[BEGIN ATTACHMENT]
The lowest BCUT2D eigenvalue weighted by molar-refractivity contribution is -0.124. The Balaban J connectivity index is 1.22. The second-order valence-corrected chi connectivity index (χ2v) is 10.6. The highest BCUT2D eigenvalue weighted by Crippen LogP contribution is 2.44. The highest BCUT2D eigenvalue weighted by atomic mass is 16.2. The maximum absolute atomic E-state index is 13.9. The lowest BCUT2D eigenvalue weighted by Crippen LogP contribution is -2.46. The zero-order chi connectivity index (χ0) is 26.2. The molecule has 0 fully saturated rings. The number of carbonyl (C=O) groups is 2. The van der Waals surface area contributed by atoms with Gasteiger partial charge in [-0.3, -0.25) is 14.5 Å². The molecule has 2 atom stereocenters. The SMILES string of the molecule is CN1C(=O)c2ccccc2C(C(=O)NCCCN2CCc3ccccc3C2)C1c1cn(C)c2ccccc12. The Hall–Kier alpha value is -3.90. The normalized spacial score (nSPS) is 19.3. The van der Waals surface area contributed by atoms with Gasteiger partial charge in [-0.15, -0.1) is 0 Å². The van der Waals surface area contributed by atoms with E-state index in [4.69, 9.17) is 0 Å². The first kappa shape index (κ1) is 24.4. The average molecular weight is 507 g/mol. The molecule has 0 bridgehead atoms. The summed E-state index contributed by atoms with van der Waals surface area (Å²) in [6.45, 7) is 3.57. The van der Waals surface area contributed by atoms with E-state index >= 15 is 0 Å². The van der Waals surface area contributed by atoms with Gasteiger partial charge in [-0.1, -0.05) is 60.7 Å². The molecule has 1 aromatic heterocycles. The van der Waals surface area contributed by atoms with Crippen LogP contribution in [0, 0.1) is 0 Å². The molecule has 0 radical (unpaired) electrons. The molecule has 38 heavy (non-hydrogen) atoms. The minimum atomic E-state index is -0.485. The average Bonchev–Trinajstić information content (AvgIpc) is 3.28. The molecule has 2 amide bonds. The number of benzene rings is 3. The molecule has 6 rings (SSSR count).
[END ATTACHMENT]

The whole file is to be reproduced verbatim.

The lowest BCUT2D eigenvalue weighted by molar-refractivity contribution is -0.124. The Balaban J connectivity index is 1.22. The second-order valence-corrected chi connectivity index (χ2v) is 10.6. The highest BCUT2D eigenvalue weighted by Crippen LogP contribution is 2.44. The highest BCUT2D eigenvalue weighted by atomic mass is 16.2. The maximum absolute atomic E-state index is 13.9. The lowest BCUT2D eigenvalue weighted by Crippen LogP contribution is -2.46. The zero-order chi connectivity index (χ0) is 26.2. The molecule has 0 fully saturated rings. The number of carbonyl (C=O) groups is 2. The van der Waals surface area contributed by atoms with Gasteiger partial charge in [-0.3, -0.25) is 14.5 Å². The molecule has 2 atom stereocenters. The SMILES string of the molecule is CN1C(=O)c2ccccc2C(C(=O)NCCCN2CCc3ccccc3C2)C1c1cn(C)c2ccccc12. The Hall–Kier alpha value is -3.90. The normalized spacial score (nSPS) is 19.3. The van der Waals surface area contributed by atoms with Gasteiger partial charge in [-0.15, -0.1) is 0 Å². The van der Waals surface area contributed by atoms with E-state index in [4.69, 9.17) is 0 Å². The first kappa shape index (κ1) is 24.4. The average molecular weight is 507 g/mol. The molecule has 0 bridgehead atoms. The summed E-state index contributed by atoms with van der Waals surface area (Å²) in [6.45, 7) is 3.57. The van der Waals surface area contributed by atoms with E-state index >= 15 is 0 Å². The van der Waals surface area contributed by atoms with Gasteiger partial charge in [-0.1, -0.05) is 60.7 Å². The molecule has 1 aromatic heterocycles. The van der Waals surface area contributed by atoms with Crippen LogP contribution in [0, 0.1) is 0 Å². The molecule has 0 radical (unpaired) electrons. The molecule has 38 heavy (non-hydrogen) atoms. The minimum atomic E-state index is -0.485. The average Bonchev–Trinajstić information content (AvgIpc) is 3.28. The molecule has 2 amide bonds. The number of benzene rings is 3. The molecule has 6 rings (SSSR count).